With out a doubt, the premier race on the Formula One calendar, the jewel of the crown of every Formula 1 season, the Monaco Grand Prix is a different event, and always full of glamour and excitement. This historic Formula One race is run through the streets of Monte Carlo, the capital of the Principality of Monaco. Set on a natural harbour, this tax haven on the French Riviera contains plenty of the money that drives modern Formula 1. Glitz and glamour are often associated with Formula One, but in Monaco, Formula 1 comes to a world where glitz and glamour is a part of every day life. The excitement is thick enough to attract an estimated 150,000+ fans on race day, and Monaco is the highest TV rated Formula One GP event in the world. Watched by an estimated 650 million viewers in over 50 countries. Although considered to be one of the slowest tracks in the Formula 1 Championship, Monaco has unbelievable charm, which makes spectators come back year after year. Underneath its glamorous image however, the event provides one of the toughest challenges for the drivers, team engineers and mechanics.



The circuit is built almost overnight and the close proximity of the Armco barriers leave little room for driver error. The circuit and its numerous landmark corners are amongst the most well known in the world of motor racing; such as Rascasse, the Tunnel, Casino Square and the Swimming Pool Complex. In fact, Monaco features almost every type of corner, and even the straights are curved in order to fit within the tight confines of the streets. At the end of the race there are no high rise podium or dignitaries climbing up stairs to greet the drivers. The cars stop on the start/finish straight and the drivers walk up the Monegasque royalty in the royal box to claim their prizes, with many drivers not having the energy left to stand by this stage of the weekend.

The Monaco circuit is the shortest and slowest racing circuit on the Formula 1 calendar. Overtaking is also very rare and impatience tends to fog driver judgment, causing passing attempts at almost impossible places. A good grid position is more important here, than at any other racing circuit in the world. Monaco is really hard on the cars, particularly on the transmission: 39 gear changes per lap (one every two seconds) and over 3,000 gear changes during the race. The drivers require a very high level of concentration.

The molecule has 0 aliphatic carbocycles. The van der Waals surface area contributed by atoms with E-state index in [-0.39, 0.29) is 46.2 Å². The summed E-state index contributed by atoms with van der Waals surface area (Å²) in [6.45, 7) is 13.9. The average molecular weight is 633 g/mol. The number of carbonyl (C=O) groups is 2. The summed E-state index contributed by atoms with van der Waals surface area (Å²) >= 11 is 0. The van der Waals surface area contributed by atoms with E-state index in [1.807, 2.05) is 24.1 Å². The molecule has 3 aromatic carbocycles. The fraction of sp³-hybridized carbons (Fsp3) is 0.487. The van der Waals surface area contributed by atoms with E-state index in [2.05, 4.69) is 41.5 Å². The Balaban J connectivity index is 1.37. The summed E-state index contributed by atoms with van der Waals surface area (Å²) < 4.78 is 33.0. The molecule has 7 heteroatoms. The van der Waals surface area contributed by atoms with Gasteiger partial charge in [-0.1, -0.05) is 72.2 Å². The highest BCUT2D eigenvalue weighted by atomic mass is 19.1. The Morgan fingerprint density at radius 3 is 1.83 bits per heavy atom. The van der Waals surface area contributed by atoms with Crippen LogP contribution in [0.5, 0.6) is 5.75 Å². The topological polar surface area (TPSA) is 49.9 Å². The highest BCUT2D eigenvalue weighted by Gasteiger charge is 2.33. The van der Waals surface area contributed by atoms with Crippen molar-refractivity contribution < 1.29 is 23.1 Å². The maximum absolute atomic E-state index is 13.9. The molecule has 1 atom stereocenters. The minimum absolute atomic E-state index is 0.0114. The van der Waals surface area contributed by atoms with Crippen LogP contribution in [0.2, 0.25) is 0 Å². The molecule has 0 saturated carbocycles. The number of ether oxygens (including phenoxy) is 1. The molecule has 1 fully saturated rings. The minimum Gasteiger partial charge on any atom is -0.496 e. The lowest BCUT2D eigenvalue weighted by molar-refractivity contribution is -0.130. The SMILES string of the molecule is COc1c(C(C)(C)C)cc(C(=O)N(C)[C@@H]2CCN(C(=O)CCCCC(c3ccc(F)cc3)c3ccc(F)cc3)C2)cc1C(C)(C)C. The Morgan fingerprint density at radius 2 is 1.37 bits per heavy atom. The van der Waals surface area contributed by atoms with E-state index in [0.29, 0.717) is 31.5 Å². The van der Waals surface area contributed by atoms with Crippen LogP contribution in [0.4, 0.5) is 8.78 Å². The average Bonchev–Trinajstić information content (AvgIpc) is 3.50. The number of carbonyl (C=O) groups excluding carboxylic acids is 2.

The Monaco race is also unique in that the first two practice sessions take place on the Thursday instead of the Friday. A fascinating race with a great backdrop!

What the drivers say

For most drivers Monte Carlo is really exciting, on and off the track. The Monaco circuit is bumpy and incredibly uncomfortable. On all the other tracks there’s an occasional straight to give the drivers a breather – in Monaco they are constantly working, never a moment of rest for their arms and legs.

It’s so difficult to put in a good lap time at Monaco. The streets are very narrow, and offer hardly any run-off zones. It is essential to have a starting position up front, because it is virtually impossible to overtake. The track is cambered like a conventional road, and features all the same street furniture such as lampposts, manhole covers and white lines. Additional barriers and kerbs are added, and knowing what to use and what to avoid, only comes with experience.

Setting up a car requires grip from the mechanical package, so softer springs, dampers and roll bars will be used. Aerodynamic grip will come from larger wings on the front and the rear of the cars. Brakes are not heavily abused at the slower speeds, but the engine and transmission do take a battering.

Tyres do not suffer great wear or degradation, but the under-steer caused by large amounts of steering lock in slow turns, followed by the thrust of the car accelerating can grain front tyres, further reducing their grip.

The Monaco Grand Prix is one of the most important races during the Formula One season, and it is most definitely the one that every driver and team want to win, if they could choose one of all the races.


Although not yet finalised for 2019, we have included last year’s Formula 1 program, to give you an idea of what the event program should look like. We do not expect any other major changes from the previous year’s program.
So please take note that the following program and information could change for 2019.


07h00 Closure of track to road traffic
10h00 – 10h30 GP2 Free Practice Session 1
11h00 – 12h00 Formula One GP Free Practice Session 1
14h00 – 15h00 Formula One GP Free Practice Session 2
15h40 – 16h20 Formula Renault 3,5 Free Practice Session 1
16h50 – 17h35 Porsche Michelin Supercup Free Practice Session 1
18h30 Opening of track to road traffic
07h00 Closure of track to road traffic
09h00 – 09h30 GP 2 Free Practice Session 2
10h00 – 10h30 GP 2 Qualifying Session
11h30 – 12h15 Porsche Michelin Supercup Qualifying Session
13H30 Opening of track to road traffic
06h00 Closure of track to road traffic
09h00 – 09h25 Formula Renault 3,5 Qualifying Session (even numbers)
09h30 – 09h55 Formula Renault 3,5 Qualifying Session (odd numbers)
11h00 – 12h00 Formula 1 GP Free Practice Session 3
12h30 – 13h00 Porsche Michelin Supercup Race 16 Laps
14h00 – 15h00 Formula 1 GP Qualifying Session
16h00 – 17h30 GP 2 Race 45 Laps
19h30 Opening of track to road traffic
06h00 Closure of track to road traffic
11h00 – 11h45 Formula Renault 3,5 Race (25 laps)
12h30 Formula One GP F1 Driver’s Parade
14h00 Formula One GP Formula One Grand Prix (78 laps)